climate in your home.

     There is one possibility I would like all of you at least to
consider. Jewish people have a religious and family tradition
that I think has great potential for emotional and spiritual
development. I think we should consider using a similar custom in
Christian homes.
     When a Jewish child teaches his thirteenth birthday,
entering the teenage years, Jewish families have a big ceremony
known as "Bar Mitzvah" for boys, and "Bar Mitzvah" for girl
(meaning "son" or "daughter of the commandments"). They invite
all the relatives and close friends to this ceremony, and declare
the child a young adult, with increased responsibilities as well
as increased freedoms. The parents make a verbal contract with
the child, which varies with the creativity of the parents.
     I plan to have a similar ceremony for my children when they
reach age thirteen. I probably won't give it any special name,
but if I would I'd probably call it something like "Son of
Responsibility" or "Daughter of Responsibility." I'll write out a
contract with my child, giving him some new freedoms along with
some new chores and family responsibilities. I will probably
agree not to spank him any more, because I think spanking is fine
for younger children, but is somewhat degrading for teenagers. I
personally prefer punishing teenagers with consequences related
to the offense. I will remind my child of his or her best
responsibilities before the Lord also, and encourage him to make
some personal commitments to the Lord, perhaps in the form of
personal devotions. But I'll truss him to make these decisions on
his own, so they will be his commitments rather than mine. I will
invite some relatives and close friends of the family, as well as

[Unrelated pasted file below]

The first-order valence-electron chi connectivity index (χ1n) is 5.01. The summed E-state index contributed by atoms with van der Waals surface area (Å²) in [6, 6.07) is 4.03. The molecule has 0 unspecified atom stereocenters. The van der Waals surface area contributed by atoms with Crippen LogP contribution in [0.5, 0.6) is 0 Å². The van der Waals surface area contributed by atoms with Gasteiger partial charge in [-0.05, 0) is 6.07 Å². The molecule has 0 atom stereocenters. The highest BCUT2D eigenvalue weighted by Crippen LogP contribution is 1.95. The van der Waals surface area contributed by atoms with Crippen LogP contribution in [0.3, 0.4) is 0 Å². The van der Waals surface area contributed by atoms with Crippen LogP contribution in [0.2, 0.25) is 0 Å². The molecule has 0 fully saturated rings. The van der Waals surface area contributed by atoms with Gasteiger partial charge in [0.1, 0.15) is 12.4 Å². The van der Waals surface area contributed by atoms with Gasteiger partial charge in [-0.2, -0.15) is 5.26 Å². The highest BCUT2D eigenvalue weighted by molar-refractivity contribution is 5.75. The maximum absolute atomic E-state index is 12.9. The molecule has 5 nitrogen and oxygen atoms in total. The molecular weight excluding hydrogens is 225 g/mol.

some of his own friends he warns to come. I won't allow anyone to
bring gifts to this birthday party. It has too many emotional and
spiritual implications to get then all contused with
materialistic gain. I have a Jewish friend who hated his Bar
Mitzvah because everybody brought expensive gilts and had a wild
time, almost totally ignoring him and the significance of the
event.

     Anyway, this is merely a suggestion that I would like you to
consider. I think it would have the additional value of reminding
the parents that their child is growing up. Parents frequently
forget this fact and continue treating their teenagers as though
they were little children. Teenagers can reason like adults, even
though they are less mature; our communications with them should
show not only our love but also our respect for them as young
adults.

4. Finally! A faith of their own.

     I would like to mention some spiritual developments that
typically take place either in the latter teenage years, or early
twenties. Before the teenage years, children generally accept
everything the parents say as truth, and their religious beliefs
are largely the religious beliefs of their parents. But luring